Less money for the Kimmel means hindering its ability to present concerts it considers important to its artistic profile, such as the touring orchestra, but which require corporate or other underwriting to cover the standard industry gap between ticket revenue and expenses.

"If you keep cutting the rent, then you are not actually running two separate businesses," former Kimmel president Janice C. Price said. "Their financial destinies are clearly so intertwined that merging the organizations becomes a strong option."

Before the Kimmel's opening in late 2001, presentations of touring orchestras, leading world music figures, recitalists, and others were sporadic. Price used the word disturbing to describe the prospect of a Kimmel without its own curated season. "They would effectively be changing the purpose of the place retroactively," she said. "Many donors decided to give their money to build it with the understanding that these presentations would occur."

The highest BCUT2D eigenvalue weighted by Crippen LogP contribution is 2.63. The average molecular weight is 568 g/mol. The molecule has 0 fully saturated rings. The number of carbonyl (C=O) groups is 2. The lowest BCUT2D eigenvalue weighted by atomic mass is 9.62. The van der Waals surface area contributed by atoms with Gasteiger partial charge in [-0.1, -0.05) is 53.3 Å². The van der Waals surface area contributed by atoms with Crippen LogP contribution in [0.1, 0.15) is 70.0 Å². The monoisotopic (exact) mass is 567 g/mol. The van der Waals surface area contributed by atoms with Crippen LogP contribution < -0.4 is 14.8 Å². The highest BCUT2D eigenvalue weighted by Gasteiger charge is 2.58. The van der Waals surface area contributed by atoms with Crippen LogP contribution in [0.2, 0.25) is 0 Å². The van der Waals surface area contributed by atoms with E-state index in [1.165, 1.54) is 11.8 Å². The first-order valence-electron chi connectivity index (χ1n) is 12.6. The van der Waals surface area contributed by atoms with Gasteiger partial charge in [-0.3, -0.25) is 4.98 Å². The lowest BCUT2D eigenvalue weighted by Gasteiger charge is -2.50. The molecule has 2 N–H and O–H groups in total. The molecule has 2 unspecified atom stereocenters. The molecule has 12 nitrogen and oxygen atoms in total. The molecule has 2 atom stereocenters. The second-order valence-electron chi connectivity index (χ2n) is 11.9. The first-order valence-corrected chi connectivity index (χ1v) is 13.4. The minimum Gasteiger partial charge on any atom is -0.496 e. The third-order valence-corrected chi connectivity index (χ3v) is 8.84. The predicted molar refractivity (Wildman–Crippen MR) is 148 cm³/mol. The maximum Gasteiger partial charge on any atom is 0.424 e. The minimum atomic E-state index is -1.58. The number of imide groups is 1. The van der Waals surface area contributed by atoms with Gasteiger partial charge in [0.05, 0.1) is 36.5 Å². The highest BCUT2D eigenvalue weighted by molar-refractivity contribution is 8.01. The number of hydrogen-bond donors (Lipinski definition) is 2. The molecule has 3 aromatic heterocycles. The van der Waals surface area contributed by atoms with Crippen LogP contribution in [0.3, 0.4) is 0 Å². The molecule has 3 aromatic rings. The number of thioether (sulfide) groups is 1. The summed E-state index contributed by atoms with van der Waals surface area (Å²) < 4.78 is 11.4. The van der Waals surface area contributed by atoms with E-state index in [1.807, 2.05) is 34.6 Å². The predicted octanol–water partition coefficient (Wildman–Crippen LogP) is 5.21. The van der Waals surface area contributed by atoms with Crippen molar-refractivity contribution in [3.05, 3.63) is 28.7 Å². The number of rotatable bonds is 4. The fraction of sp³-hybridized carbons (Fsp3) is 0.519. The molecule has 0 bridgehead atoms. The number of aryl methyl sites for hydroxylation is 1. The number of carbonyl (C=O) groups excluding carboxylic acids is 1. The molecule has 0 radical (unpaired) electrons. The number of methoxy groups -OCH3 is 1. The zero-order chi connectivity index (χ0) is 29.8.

The orchestra's bankruptcy has created difficulties for organizations beyond the Kimmel. The Mann Center for the Performing Arts found itself collateral damage in the bankruptcy when it recently applied for a grant from the National Endowment for the Arts and was told it was ineligible because the NEA does not fund organizations in Chapter 11. The Mann is not in Chapter 11, but because the grant for which it was applying was in support of Philadelphia Orchestra performances at the Mann, it was told it would not meet NEA requirements, Mann leaders said.

An NEA spokeswoman confirmed the policy regarding not funding organizations in Chapter 11 but said the agency would not comment on a specific organization's eligibility to apply for funding.

Also awaiting resolution are lease agreements with other Kimmel resident companies. A rent concession granted to the Opera Company of Philadelphia expires in June, according to that group, and talks are reopening.

The orchestra's bankruptcy and the unpaid rent to the Kimmel have been particularly galling to the arts center, which has in its decade of existence successfully paid down tens of millions in debt, launched a new arts festival, improved the acoustics of Verizon Hall, and is embarking on a series of substantial renovations to revenue-producing spaces such as the rooftop garden and restaurant.

Worley declined to offer an opinion on what the arts center's mission should be.

"This is important stuff," he said. "There are important discussions occurring in what is a very challenging environment for both of us."